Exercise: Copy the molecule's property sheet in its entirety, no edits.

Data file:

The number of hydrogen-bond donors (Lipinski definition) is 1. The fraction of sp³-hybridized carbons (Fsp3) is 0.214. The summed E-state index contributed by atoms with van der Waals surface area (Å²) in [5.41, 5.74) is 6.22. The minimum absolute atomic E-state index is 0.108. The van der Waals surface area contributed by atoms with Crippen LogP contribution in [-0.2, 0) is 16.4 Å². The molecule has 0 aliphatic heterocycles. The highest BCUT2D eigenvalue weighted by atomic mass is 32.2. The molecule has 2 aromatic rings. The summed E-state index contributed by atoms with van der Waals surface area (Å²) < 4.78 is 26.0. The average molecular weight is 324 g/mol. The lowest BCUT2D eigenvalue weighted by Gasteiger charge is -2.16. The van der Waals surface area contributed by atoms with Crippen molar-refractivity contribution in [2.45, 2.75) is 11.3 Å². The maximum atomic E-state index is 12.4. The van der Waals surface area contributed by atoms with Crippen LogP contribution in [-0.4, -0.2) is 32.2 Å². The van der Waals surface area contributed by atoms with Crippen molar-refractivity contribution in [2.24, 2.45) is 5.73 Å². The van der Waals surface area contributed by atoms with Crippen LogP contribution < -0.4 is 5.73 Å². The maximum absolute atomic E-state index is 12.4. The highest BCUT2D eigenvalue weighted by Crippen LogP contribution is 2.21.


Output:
The number of hydrogen-bond donors (Lipinski definition) is 1. The fraction of sp³-hybridized carbons (Fsp3) is 0.214. The summed E-state index contributed by atoms with van der Waals surface area (Å²) in [5.41, 5.74) is 6.22. The minimum absolute atomic E-state index is 0.108. The van der Waals surface area contributed by atoms with Crippen LogP contribution in [-0.2, 0) is 16.4 Å². The molecule has 0 aliphatic heterocycles. The highest BCUT2D eigenvalue weighted by atomic mass is 32.2. The molecule has 2 aromatic rings. The summed E-state index contributed by atoms with van der Waals surface area (Å²) < 4.78 is 26.0. The average molecular weight is 324 g/mol. The lowest BCUT2D eigenvalue weighted by Gasteiger charge is -2.16. The van der Waals surface area contributed by atoms with Crippen molar-refractivity contribution in [2.45, 2.75) is 11.3 Å². The maximum atomic E-state index is 12.4. The van der Waals surface area contributed by atoms with Crippen LogP contribution in [-0.4, -0.2) is 32.2 Å². The van der Waals surface area contributed by atoms with Crippen molar-refractivity contribution in [2.24, 2.45) is 5.73 Å². The van der Waals surface area contributed by atoms with Crippen LogP contribution < -0.4 is 5.73 Å². The maximum absolute atomic E-state index is 12.4. The highest BCUT2D eigenvalue weighted by Crippen LogP contribution is 2.21.